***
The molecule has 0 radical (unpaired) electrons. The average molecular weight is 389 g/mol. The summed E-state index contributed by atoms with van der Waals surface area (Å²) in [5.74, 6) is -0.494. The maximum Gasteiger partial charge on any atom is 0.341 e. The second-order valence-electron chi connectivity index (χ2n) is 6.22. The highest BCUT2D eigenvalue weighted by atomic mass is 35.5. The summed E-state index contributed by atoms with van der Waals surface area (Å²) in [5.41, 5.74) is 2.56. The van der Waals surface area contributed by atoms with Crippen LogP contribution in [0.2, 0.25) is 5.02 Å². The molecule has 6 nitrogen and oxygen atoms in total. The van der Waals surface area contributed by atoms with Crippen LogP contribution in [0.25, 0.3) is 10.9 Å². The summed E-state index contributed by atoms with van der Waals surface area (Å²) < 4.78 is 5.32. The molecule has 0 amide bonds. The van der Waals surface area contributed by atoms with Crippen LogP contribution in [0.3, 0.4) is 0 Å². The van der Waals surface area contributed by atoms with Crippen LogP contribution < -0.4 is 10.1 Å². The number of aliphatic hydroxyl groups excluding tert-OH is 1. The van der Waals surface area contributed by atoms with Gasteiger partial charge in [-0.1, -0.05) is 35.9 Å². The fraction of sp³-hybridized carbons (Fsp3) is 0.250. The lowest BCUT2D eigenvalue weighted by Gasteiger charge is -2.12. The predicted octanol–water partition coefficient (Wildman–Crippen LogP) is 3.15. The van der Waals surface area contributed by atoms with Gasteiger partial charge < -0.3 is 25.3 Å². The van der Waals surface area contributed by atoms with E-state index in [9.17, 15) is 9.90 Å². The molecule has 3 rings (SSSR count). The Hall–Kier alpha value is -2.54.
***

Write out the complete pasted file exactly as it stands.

The molecule has 0 radical (unpaired) electrons. The average molecular weight is 389 g/mol. The summed E-state index contributed by atoms with van der Waals surface area (Å²) in [5.74, 6) is -0.494. The maximum Gasteiger partial charge on any atom is 0.341 e. The second-order valence-electron chi connectivity index (χ2n) is 6.22. The highest BCUT2D eigenvalue weighted by atomic mass is 35.5. The summed E-state index contributed by atoms with van der Waals surface area (Å²) in [5.41, 5.74) is 2.56. The van der Waals surface area contributed by atoms with Crippen LogP contribution in [0.2, 0.25) is 5.02 Å². The molecule has 6 nitrogen and oxygen atoms in total. The van der Waals surface area contributed by atoms with Crippen LogP contribution in [0.25, 0.3) is 10.9 Å². The summed E-state index contributed by atoms with van der Waals surface area (Å²) < 4.78 is 5.32. The molecule has 0 amide bonds. The van der Waals surface area contributed by atoms with Crippen LogP contribution in [0.3, 0.4) is 0 Å². The van der Waals surface area contributed by atoms with Crippen LogP contribution < -0.4 is 10.1 Å². The number of aliphatic hydroxyl groups excluding tert-OH is 1. The van der Waals surface area contributed by atoms with Gasteiger partial charge in [-0.1, -0.05) is 35.9 Å². The fraction of sp³-hybridized carbons (Fsp3) is 0.250. The lowest BCUT2D eigenvalue weighted by Gasteiger charge is -2.12. The predicted octanol–water partition coefficient (Wildman–Crippen LogP) is 3.15. The van der Waals surface area contributed by atoms with Gasteiger partial charge < -0.3 is 25.3 Å². The van der Waals surface area contributed by atoms with E-state index in [9.17, 15) is 9.90 Å². The molecule has 3 rings (SSSR count). The Hall–Kier alpha value is -2.54.